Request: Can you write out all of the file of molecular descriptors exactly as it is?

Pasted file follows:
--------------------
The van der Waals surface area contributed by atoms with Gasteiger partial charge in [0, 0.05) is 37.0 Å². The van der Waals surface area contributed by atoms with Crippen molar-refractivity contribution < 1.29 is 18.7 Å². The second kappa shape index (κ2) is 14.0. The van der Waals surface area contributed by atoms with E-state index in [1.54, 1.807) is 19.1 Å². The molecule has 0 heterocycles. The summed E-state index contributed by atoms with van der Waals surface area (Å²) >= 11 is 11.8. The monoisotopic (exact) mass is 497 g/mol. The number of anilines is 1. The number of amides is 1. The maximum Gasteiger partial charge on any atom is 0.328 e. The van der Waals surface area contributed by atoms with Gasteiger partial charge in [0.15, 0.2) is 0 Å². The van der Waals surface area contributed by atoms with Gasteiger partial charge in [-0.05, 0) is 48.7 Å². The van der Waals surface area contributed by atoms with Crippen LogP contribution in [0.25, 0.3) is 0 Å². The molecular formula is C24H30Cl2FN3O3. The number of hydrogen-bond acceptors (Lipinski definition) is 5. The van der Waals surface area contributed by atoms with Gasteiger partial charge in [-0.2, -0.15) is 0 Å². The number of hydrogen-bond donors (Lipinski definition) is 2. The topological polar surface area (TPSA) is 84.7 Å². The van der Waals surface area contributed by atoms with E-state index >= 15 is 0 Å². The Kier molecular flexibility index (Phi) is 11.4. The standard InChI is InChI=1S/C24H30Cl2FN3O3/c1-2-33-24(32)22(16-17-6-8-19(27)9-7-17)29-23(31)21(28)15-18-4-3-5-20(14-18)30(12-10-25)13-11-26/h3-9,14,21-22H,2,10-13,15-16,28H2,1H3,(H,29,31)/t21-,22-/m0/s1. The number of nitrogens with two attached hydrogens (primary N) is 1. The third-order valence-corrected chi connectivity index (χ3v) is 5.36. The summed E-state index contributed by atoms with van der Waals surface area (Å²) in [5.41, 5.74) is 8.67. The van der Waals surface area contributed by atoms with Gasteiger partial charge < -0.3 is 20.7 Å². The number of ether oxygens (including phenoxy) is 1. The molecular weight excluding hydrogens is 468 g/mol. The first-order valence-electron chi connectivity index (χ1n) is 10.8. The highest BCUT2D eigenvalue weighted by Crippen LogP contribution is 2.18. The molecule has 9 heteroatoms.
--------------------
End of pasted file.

The van der Waals surface area contributed by atoms with Gasteiger partial charge in [0, 0.05) is 37.0 Å². The van der Waals surface area contributed by atoms with Crippen molar-refractivity contribution < 1.29 is 18.7 Å². The second kappa shape index (κ2) is 14.0. The van der Waals surface area contributed by atoms with E-state index in [1.54, 1.807) is 19.1 Å². The molecule has 0 heterocycles. The summed E-state index contributed by atoms with van der Waals surface area (Å²) >= 11 is 11.8. The monoisotopic (exact) mass is 497 g/mol. The number of anilines is 1. The number of amides is 1. The maximum Gasteiger partial charge on any atom is 0.328 e. The van der Waals surface area contributed by atoms with Gasteiger partial charge in [0.15, 0.2) is 0 Å². The van der Waals surface area contributed by atoms with Gasteiger partial charge in [-0.05, 0) is 48.7 Å². The van der Waals surface area contributed by atoms with Crippen LogP contribution in [0.25, 0.3) is 0 Å². The molecular formula is C24H30Cl2FN3O3. The number of hydrogen-bond acceptors (Lipinski definition) is 5. The van der Waals surface area contributed by atoms with Gasteiger partial charge in [-0.2, -0.15) is 0 Å². The number of hydrogen-bond donors (Lipinski definition) is 2. The topological polar surface area (TPSA) is 84.7 Å². The van der Waals surface area contributed by atoms with E-state index >= 15 is 0 Å². The Kier molecular flexibility index (Phi) is 11.4. The standard InChI is InChI=1S/C24H30Cl2FN3O3/c1-2-33-24(32)22(16-17-6-8-19(27)9-7-17)29-23(31)21(28)15-18-4-3-5-20(14-18)30(12-10-25)13-11-26/h3-9,14,21-22H,2,10-13,15-16,28H2,1H3,(H,29,31)/t21-,22-/m0/s1. The number of nitrogens with two attached hydrogens (primary N) is 1. The third-order valence-corrected chi connectivity index (χ3v) is 5.36. The summed E-state index contributed by atoms with van der Waals surface area (Å²) in [5.41, 5.74) is 8.67. The van der Waals surface area contributed by atoms with Gasteiger partial charge < -0.3 is 20.7 Å². The number of ether oxygens (including phenoxy) is 1. The molecular weight excluding hydrogens is 468 g/mol. The first-order valence-electron chi connectivity index (χ1n) is 10.8. The highest BCUT2D eigenvalue weighted by Crippen LogP contribution is 2.18. The molecule has 9 heteroatoms.